• take — [n] profit booty*, catch, catching, cut, gate, haul*, holding, part, proceeds, receipts, return, returns, revenue, share, takings, yield; concept 344 Ant. debt, loss take [v1] get; help oneself to abduct, accept, acquire, arrest, attain, capture …   New thesaurus

  • Take — Take, v. i. 1. To take hold; to fix upon anything; to have the natural or intended effect; to accomplish a purpose; as, he was inoculated, but the virus did not take. Shak. [1913 Webster] When flame taketh and openeth, it giveth a noise. Bacon.… …   The Collaborative International Dictionary of English

  • take — vb took, tak·en, tak·ing vt 1 a: to obtain control, custody, or possession of often by assertive or intentional means b: to seize or interfere with the use of (property) by governmental authority; specif: to acquire title to for public use by… …   Law dictionary

  • Take On Me — ist ein Lied und Nummer Eins Hit der norwegischen Popband a ha, welches von ihrem ersten Album Hunting High and Low aus dem Jahr 1985 stammt. Aufgenommen wurde der Titel bereits 1984, jedoch schaffte er es erst mit dem dritten Anlauf zum Nummer… …   Deutsch Wikipedia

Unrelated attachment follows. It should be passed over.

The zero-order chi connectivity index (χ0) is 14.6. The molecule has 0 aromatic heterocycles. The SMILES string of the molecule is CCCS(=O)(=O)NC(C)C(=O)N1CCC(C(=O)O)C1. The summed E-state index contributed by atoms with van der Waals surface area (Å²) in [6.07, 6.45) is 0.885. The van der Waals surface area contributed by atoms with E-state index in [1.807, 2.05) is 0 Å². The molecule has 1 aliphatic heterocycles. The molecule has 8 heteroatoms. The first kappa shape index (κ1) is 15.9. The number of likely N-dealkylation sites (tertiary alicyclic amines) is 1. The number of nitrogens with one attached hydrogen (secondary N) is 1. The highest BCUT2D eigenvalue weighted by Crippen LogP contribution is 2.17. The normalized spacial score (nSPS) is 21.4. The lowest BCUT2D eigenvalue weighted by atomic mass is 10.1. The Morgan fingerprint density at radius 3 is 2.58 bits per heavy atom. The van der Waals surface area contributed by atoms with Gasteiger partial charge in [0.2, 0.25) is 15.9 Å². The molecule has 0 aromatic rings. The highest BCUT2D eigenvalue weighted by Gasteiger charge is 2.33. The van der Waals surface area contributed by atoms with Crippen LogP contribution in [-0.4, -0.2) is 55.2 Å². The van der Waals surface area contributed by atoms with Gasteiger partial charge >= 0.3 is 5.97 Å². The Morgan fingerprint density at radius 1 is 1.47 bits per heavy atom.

• Take on Me — «Take on Me» Sencillo de a ha del álbum Hunting High and Low Publicación 5 de abril de 1985; 16 de septiembre de 1985 Formato 7 , 12 Grabación 1984 1985 …   Wikipedia Español

  • Take — (engl. „nehmen, Aufnahme“) steht für: Take bzw. Einstellung (Film), eine ungeschnittene, zumeist kurze Filmaufnahme Take (Musik), die schrittweise Aufnahme von akustischen Signalen Take 2 Interactive, der Hersteller von Computer und Videospielen… …   Deutsch Wikipedia

  • Take 2 — Take Two Interactive Software Inc. Unternehmensform Aktiengesellschaft ISIN …   Deutsch Wikipedia

  • Take — 〈[ tɛık] m. 6 oder n. 15〉 1. 〈Film〉 1.1 zur Schleife geklebtes Tonfilmband mit einer Szene, das bei der Synchronisation immer wieder abläuft, bis die Übersetzung „lippengenau“ ist 1.2 Einstellung, kurze Szene 2. 〈Mus.〉 Musikstück od. Teil eines… …   Universal-Lexikon